A Super Bowl, of sorts, for kids

AAYFA joins three other programs to create the Maryland Youth Football championship

November 01, 2006|By JEFF SEIDEL | JEFF SEIDEL,Special to The Sun

Some Anne Arundel Youth Football Association teams will have longer seasons this fall - and they couldn't be happier.

The AAYFA is joining with three other football programs in the state to create the initial Maryland Youth Football championship, to be held Dec. 2, probably at M&T Bank Stadium in Baltimore.

AAYFA president Rick Peacock met football league presidents from Harford-Baltimore, Carroll and Howard counties 10 days ago to seal the deal that had been coming together for several months.

Six games will be played to accommodate the leagues' differing divisions in terms of weight, size and age.

Peacock, who coaches in the Gambrills-Odenton Recreation Council's program, agreed that a chance to play in a competitive state tournament should draw more players.

"It's a sense of pride; it's a sense of community, and it's a sense of county," he said.

The state tournament will start after each league finishes its own competition. AAYFA, with more than 4,000 players ages 6 to 15, has one more week of regular season play, set for Saturday, before the county playoffs start. They wrap up on Nov. 25.

For the state playoffs, the first round of a "final four" takes place in Howard County. Carroll and Harford-Baltimore will meet in semifinal games on Nov. 25. AAYFA and Howard County play Nov. 28 in the other round of semifinal games.

The championship games will follow, with organizers negotiating the final details to play at the Baltimore Ravens stadium. A local high school would serve as the back-up spot. Those details also are being finalized now.

"I think it will open up new channels for the kids and new exposures and opportunities," said AAYFA board member Dave Marcus, also the president of the Brooklyn Park Broncos. "I think it will give us a view of how we're doing outside of Anne Arundel County, and it will show what kind of teaching we're giving the kids."

Peacock said they're hoping this will be the first step en route to a much bigger competition.

The assistant director of national programs at USA Football, Peacock said 15 leagues in Maryland aren't affiliated with the competing Pop Warner program.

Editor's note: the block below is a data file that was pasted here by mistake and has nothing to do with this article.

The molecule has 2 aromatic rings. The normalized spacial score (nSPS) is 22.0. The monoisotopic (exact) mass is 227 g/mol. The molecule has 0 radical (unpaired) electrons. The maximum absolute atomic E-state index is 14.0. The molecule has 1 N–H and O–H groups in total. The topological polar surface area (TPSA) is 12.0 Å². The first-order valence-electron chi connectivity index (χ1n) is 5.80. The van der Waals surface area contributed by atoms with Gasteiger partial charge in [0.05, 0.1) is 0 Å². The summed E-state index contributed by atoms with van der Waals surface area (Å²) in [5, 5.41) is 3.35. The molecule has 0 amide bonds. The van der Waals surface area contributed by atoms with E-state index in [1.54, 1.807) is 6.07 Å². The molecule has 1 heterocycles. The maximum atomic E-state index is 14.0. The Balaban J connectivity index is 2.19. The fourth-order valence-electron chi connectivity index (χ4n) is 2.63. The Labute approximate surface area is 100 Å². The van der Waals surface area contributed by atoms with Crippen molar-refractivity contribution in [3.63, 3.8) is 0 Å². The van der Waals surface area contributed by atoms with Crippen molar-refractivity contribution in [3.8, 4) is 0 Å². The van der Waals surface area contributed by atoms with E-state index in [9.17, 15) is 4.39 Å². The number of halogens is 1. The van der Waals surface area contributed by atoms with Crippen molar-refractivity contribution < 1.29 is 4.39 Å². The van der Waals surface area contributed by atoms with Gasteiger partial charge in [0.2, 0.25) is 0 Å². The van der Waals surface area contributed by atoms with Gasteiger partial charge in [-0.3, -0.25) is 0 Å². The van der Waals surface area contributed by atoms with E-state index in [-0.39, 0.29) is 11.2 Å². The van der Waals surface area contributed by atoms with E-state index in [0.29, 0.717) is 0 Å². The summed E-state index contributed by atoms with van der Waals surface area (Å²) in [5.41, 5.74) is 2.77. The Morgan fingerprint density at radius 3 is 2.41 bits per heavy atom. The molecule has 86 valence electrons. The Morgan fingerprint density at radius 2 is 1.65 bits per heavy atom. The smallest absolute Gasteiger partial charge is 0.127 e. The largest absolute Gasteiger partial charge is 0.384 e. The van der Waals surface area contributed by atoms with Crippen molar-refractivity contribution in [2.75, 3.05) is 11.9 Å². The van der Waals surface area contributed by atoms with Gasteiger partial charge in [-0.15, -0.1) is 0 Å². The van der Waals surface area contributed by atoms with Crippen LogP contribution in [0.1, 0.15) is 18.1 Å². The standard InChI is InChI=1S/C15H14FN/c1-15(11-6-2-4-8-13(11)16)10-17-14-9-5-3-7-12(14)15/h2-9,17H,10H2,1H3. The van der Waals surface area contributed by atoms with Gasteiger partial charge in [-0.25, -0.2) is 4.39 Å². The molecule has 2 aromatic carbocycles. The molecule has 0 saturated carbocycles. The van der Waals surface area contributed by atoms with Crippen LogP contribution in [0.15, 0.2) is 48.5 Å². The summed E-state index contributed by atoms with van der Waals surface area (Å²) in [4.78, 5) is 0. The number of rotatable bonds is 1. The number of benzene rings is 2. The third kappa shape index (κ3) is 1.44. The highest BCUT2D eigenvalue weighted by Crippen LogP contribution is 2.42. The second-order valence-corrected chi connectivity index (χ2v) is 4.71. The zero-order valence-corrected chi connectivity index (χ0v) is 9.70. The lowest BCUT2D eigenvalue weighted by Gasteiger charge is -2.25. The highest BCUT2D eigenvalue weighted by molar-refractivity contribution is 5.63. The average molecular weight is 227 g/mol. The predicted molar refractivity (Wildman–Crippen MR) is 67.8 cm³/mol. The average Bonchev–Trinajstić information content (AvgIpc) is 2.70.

Pop Warner has state, regional and even national tournaments, something that's long been a drawing point for that program.

Peacock said expanding the state tournament will help the non-Pop Warner programs. They'd like to have a tournament similar to the one run by the Maryland Public Secondary Schools Athletic Association each year for high schools.

In that competition, all high schools in the state are split into four classes based upon size. Four regions within each class have four teams qualify for post-season play based upon a point system. Those teams that win each region make the state final four, which leads to the championship.

"We're going to expand it out everywhere," Peacock said. "I'm excited about the opportunity to work with the other guys from the other leagues and have a positive impact on the sport in the state. It just brings another element to the game."

There's still many details to be worked out. This tournament still lacks a name - and might not get one this year. In addition, after this year, organizers have to draw in other state's other programs, which will take time and effort.

The work for next year and the possible expansion will start in February, when a large meeting will convene at the Ravens practice facility in Owings Mills.

But state competition would likely be beneficial for all programs. AAYFA is the state's second biggest football program, behind Harford-Baltimore, which has 6,500 after an aggressive push to expand in recent years.

"We're trying to branch out any way to see where we stand in terms of things that we're teaching," Marcus said. "I really believe that will all the kids we have, it would open other doors and make our league even stronger by bringing more kids in."

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